An inquiry into modes of existence : an anthropology of the moderns / Bruno Latour ; translated by Catherine Porter.

by Latour, Bruno [author.]Looking glass.

Publisher: Cambridge, Massachusetts : Harvard University Press, [2013]Description: xxvii, 486 pages ; 24 cm.ISBN: 9780674724990 ; 0674724992 .Other title: Enquête sur les modes d'existence Original title.Subject(s): Civilization, Modern -- PhilosophyLooking glass | Philosophical anthropologyLooking glass
Contents:
Part 1. How to make an inquiry into the modes of existence of the moderns possible -- part 2. How to benefit from the Pluralism of modes of existence -- part 3. How to redefine the collectives.
Note: "The book was originally published as Enquête sur les modes d'existence : une anthropologie des Modernes in 2012.Language: Translated from the French. Summary: In this new book, Bruno Latour offers answers to questions raised in We Have Never Been Modern, a work that interrogated the connections between nature and culture. If not modern, he asked, what have we been, and what values should we inherit? Over the past twenty-five years, Latour has developed a research protocol different from the actor-network theory with which his name is now associated - a research protocol that follows the different types of connectors that provide specific truth conditions. These are the connectors that prompt a climate scientist challenged by a captain of industry to appeal to the institution of science, with its army of researchers and mountains of data, rather than to "capital-S Science" as a higher authority. Such modes of extension - or modes of existence, Latour argues here - account for the many differences between law, science, politics, and other domains of knowledge. Though scientific knowledge corresponds to only one of the many possible modes of existence Latour describes, an unrealistic vision of science has become the arbiter of reality and truth, seducing us into judging all values by a single standard. Latour implores us to recover other modes of existence in order to do justice to the plurality of truth conditions that Moderns have discovered throughout their history. This sytematic effort of building a new philosophical anthropology presents a completely different view of what Moderns have been, and provides a new basis for opening diplomatic encounters with other societies at a time when all societies are coping with ecological crisis. -- from book jacket.
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Enhanced descriptions from Syndetics:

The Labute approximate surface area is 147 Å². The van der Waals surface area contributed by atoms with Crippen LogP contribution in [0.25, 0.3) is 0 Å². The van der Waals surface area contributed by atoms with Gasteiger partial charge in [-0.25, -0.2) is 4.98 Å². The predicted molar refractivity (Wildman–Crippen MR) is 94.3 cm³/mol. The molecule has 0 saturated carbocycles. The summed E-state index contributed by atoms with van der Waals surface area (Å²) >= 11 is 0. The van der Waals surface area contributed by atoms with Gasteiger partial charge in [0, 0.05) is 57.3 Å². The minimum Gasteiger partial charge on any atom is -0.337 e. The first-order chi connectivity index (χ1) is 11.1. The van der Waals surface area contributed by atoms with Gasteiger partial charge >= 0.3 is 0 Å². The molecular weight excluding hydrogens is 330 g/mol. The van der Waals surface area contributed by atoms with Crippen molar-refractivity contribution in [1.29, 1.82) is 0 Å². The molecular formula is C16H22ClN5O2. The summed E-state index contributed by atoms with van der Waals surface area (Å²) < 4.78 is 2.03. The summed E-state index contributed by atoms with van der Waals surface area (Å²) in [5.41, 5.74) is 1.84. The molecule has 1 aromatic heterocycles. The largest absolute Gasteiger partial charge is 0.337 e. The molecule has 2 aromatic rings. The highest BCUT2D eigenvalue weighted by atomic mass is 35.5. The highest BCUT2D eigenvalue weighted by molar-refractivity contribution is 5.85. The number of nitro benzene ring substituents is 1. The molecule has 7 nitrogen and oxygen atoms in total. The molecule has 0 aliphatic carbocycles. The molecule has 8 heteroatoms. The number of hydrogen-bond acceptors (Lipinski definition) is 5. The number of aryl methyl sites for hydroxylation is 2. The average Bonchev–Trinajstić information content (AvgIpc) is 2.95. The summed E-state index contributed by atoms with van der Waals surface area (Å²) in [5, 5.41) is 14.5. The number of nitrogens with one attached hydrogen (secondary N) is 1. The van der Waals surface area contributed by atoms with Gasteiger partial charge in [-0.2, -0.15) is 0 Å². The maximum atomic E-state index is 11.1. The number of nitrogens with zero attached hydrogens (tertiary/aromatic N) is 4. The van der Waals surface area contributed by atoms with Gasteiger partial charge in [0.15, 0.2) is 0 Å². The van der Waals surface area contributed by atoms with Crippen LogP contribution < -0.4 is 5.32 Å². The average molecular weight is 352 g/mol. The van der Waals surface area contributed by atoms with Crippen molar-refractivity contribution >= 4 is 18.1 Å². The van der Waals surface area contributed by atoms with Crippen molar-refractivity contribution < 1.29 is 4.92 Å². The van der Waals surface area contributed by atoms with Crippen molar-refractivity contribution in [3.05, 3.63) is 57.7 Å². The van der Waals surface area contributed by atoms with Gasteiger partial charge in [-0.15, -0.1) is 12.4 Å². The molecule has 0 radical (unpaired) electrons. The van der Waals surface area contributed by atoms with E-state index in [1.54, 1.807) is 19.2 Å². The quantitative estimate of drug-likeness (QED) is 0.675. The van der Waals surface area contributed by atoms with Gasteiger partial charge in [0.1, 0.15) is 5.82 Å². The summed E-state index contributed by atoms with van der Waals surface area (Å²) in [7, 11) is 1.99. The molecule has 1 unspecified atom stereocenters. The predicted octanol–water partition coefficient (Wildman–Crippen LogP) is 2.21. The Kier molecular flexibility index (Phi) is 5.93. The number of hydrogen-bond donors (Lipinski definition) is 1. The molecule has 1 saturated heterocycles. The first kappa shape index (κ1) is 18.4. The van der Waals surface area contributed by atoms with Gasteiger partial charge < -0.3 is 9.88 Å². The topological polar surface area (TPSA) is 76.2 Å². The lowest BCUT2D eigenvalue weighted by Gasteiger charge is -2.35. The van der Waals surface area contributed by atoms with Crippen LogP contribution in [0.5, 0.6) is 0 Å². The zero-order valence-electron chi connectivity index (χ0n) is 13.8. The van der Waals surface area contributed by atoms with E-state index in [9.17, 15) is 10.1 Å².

In this new book, Bruno Latour offers answers to questions raised in We Have Never Been Modern, a work that interrogated the connections between nature and culture. If not modern, he asked, what have we been, and what values should we inherit? Over the past twenty-five years, Latour has developed a research protocol different from the actor-network theory with which his name is now associated--a research protocol that follows the different types of connectors that provide specific truth conditions. These are the connectors that prompt a climate scientist challenged by a captain of industry to appeal to the institution of science, with its army of researchers and mountains of data, rather than to "capital-S Science" as a higher authority. Such modes of extension--or modes of existence, Latour argues here--account for the many differences between law, science, politics, and other domains of knowledge.

Though scientific knowledge corresponds to only one of the many possible modes of existence Latour describes, an unrealistic vision of science has become the arbiter of reality and truth, seducing us into judging all values by a single standard. Latour implores us to recover other modes of existence in order to do justice to the plurality of truth conditions that Moderns have discovered throughout their history. This systematic effort of building a new philosophical anthropology presents a completely different view of what Moderns have been, and provides a new basis for opening diplomatic encounters with other societies at a time when all societies are coping with ecological crisis.

"The book was originally published as Enquête sur les modes d'existence : une anthropologie des Modernes in 2012.